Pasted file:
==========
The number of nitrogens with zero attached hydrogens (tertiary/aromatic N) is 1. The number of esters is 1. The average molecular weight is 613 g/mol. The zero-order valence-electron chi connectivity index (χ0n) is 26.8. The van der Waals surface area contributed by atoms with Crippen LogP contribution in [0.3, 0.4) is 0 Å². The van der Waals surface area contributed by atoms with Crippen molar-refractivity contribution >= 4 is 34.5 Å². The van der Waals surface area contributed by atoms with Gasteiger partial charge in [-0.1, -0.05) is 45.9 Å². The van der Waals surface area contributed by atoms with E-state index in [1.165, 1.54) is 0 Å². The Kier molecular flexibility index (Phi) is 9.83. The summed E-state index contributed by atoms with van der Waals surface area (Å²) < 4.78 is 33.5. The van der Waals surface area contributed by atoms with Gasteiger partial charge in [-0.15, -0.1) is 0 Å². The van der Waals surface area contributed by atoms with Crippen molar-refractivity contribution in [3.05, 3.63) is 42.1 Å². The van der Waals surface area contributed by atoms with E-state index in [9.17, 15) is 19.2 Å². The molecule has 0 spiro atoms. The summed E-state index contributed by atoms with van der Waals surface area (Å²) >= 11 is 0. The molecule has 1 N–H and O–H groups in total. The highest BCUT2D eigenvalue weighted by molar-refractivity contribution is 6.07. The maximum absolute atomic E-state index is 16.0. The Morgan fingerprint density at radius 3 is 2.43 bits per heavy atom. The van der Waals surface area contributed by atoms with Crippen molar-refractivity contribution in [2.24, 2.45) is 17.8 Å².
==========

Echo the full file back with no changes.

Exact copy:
The number of nitrogens with zero attached hydrogens (tertiary/aromatic N) is 1. The number of esters is 1. The average molecular weight is 613 g/mol. The zero-order valence-electron chi connectivity index (χ0n) is 26.8. The van der Waals surface area contributed by atoms with Crippen LogP contribution in [0.3, 0.4) is 0 Å². The van der Waals surface area contributed by atoms with Crippen molar-refractivity contribution >= 4 is 34.5 Å². The van der Waals surface area contributed by atoms with Gasteiger partial charge in [-0.1, -0.05) is 45.9 Å². The van der Waals surface area contributed by atoms with E-state index in [1.165, 1.54) is 0 Å². The Kier molecular flexibility index (Phi) is 9.83. The summed E-state index contributed by atoms with van der Waals surface area (Å²) < 4.78 is 33.5. The van der Waals surface area contributed by atoms with Gasteiger partial charge in [-0.15, -0.1) is 0 Å². The van der Waals surface area contributed by atoms with Crippen molar-refractivity contribution in [3.05, 3.63) is 42.1 Å². The van der Waals surface area contributed by atoms with E-state index in [9.17, 15) is 19.2 Å². The molecule has 0 spiro atoms. The summed E-state index contributed by atoms with van der Waals surface area (Å²) >= 11 is 0. The molecule has 1 N–H and O–H groups in total. The highest BCUT2D eigenvalue weighted by molar-refractivity contribution is 6.07. The maximum absolute atomic E-state index is 16.0. The Morgan fingerprint density at radius 3 is 2.43 bits per heavy atom. The van der Waals surface area contributed by atoms with Crippen molar-refractivity contribution in [2.24, 2.45) is 17.8 Å².